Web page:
Global-coupled storm-resolving model: a tool to better understand tropical precipitation


In this study, we use the one-year simulation of the global-coupled ICON with the Sapphire (ICON-S) configuration in a mesh grid of 5 km to analyze the impact of resolving meso-beta scale processes on representing tropical precipitation. The zonal and meridional seasonal migration and the expansion/shrinking of the terrestrial rainbelt are represented in ICON-S similarly to observations. This result contrasts with the flawed diurnal precipitation cycle, with a more intense peak occurring two hours earlier than in observations. The rainbelt seasonality in the Eastern Pacific and the Atlantic is also well represented in ICON-S. This is not the case in the Indo-Pacific region, where ICON-S struggles to simulate the sea surface temperature pattern distorting the representation of the tropical rainbelt in this region.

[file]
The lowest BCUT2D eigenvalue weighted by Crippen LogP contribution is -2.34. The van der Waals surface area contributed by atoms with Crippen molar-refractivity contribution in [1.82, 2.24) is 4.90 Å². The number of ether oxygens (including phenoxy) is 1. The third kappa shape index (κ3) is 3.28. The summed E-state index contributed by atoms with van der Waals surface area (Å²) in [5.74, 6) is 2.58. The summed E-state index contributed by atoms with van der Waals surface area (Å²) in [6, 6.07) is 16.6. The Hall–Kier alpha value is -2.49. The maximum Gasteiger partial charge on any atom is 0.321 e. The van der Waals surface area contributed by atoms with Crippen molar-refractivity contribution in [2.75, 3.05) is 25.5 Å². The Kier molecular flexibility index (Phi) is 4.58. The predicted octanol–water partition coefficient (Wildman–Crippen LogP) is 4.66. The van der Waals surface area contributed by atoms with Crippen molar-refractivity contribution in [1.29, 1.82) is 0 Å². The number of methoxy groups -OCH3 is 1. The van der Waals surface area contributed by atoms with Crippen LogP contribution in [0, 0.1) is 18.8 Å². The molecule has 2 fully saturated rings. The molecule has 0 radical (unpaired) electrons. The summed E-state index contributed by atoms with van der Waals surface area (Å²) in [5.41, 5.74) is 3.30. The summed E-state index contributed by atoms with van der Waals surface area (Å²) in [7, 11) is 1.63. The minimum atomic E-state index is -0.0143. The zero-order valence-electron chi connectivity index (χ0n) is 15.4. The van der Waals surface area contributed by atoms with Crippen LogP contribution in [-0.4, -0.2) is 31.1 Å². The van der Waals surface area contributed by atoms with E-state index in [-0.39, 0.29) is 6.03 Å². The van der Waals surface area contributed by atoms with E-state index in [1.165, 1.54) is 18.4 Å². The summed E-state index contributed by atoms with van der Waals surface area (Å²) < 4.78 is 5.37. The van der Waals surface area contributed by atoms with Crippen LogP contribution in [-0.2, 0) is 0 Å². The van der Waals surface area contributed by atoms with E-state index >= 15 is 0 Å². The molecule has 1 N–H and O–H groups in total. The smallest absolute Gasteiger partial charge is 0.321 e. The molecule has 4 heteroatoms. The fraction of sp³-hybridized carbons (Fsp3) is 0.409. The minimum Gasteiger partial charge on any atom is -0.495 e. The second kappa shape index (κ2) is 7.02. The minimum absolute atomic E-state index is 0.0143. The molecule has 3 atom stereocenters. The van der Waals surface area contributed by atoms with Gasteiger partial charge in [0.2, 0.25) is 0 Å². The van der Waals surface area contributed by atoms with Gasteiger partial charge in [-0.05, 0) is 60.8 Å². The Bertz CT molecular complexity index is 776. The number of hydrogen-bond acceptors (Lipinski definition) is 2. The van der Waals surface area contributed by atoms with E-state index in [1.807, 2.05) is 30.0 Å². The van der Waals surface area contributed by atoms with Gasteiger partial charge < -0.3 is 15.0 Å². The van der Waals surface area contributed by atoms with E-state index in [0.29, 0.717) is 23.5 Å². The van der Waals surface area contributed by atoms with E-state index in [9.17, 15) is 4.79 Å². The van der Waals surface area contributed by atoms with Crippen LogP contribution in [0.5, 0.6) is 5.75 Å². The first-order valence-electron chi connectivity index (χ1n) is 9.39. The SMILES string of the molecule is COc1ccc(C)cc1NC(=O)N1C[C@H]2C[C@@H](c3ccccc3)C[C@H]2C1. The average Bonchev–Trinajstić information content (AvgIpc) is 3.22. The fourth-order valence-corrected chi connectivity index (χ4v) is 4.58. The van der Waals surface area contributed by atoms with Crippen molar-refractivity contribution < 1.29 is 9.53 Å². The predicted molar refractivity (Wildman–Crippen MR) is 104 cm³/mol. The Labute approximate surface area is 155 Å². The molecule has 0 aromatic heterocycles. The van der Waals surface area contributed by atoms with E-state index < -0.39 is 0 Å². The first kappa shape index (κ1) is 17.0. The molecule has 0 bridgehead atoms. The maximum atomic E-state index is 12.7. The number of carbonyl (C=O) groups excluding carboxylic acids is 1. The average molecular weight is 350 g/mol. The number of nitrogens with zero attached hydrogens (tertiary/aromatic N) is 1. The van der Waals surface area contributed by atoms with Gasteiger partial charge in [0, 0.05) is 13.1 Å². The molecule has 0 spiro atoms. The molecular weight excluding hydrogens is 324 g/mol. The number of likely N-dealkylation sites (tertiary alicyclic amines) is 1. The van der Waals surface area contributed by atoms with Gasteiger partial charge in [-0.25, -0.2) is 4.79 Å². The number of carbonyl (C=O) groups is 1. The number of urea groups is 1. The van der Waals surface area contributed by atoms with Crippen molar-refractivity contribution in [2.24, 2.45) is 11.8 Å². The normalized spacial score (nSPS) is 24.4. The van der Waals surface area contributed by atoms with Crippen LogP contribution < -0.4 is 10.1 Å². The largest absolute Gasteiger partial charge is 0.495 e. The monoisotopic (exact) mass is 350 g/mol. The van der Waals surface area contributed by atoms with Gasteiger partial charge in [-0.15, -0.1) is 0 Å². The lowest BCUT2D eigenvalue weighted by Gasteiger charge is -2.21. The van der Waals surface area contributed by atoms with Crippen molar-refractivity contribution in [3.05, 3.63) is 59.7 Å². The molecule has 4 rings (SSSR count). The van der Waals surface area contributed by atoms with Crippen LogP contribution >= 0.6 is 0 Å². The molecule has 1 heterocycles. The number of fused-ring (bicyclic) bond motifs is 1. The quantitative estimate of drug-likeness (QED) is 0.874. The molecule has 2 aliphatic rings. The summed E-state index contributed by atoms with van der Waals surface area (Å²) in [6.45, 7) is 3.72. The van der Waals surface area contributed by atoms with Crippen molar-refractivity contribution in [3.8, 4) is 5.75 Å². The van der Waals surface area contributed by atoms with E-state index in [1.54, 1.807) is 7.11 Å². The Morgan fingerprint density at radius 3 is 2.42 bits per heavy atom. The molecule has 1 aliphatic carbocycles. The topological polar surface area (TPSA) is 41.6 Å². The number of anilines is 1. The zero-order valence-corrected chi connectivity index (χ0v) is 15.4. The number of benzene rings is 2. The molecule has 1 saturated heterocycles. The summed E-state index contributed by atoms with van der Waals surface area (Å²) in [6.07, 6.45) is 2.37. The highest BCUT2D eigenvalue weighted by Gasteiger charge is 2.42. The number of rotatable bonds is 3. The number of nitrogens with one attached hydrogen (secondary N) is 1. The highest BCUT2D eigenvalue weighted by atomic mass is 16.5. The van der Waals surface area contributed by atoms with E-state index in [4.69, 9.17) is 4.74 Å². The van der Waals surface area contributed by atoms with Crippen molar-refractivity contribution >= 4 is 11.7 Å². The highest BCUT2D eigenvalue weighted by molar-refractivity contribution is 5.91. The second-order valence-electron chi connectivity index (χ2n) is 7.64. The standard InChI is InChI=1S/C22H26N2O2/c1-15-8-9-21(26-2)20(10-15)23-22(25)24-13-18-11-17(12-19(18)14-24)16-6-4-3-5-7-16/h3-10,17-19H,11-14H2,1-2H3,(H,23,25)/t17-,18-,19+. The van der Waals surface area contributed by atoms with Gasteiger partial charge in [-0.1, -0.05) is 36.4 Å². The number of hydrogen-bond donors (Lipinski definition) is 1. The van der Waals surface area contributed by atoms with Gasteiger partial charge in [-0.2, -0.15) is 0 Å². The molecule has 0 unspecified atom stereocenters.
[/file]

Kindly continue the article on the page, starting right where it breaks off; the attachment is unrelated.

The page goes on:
With this analysis, we show that the improvements in the representation of precipitation shown on regional domains using storm-resolving models are, indeed, because of resolving meso-beta scale processes and not the influence of the boundary conditions. Resolving meso-beta scale processes also leads to a better representation of the rainbelt and the SST pattern in the E. Pacific and the Atlantic, but it is not enough in the Indo-Pacific region. The extraordinary performance of ICON-S over land in reproducing the seasonal precipitation cycle, even with ocean biases, suggests a mechanism not present in the ocean that makes precipitation over land so robust. The small interannual variability of the summer precipitation area over land in observations also points to the existence of this mechanism.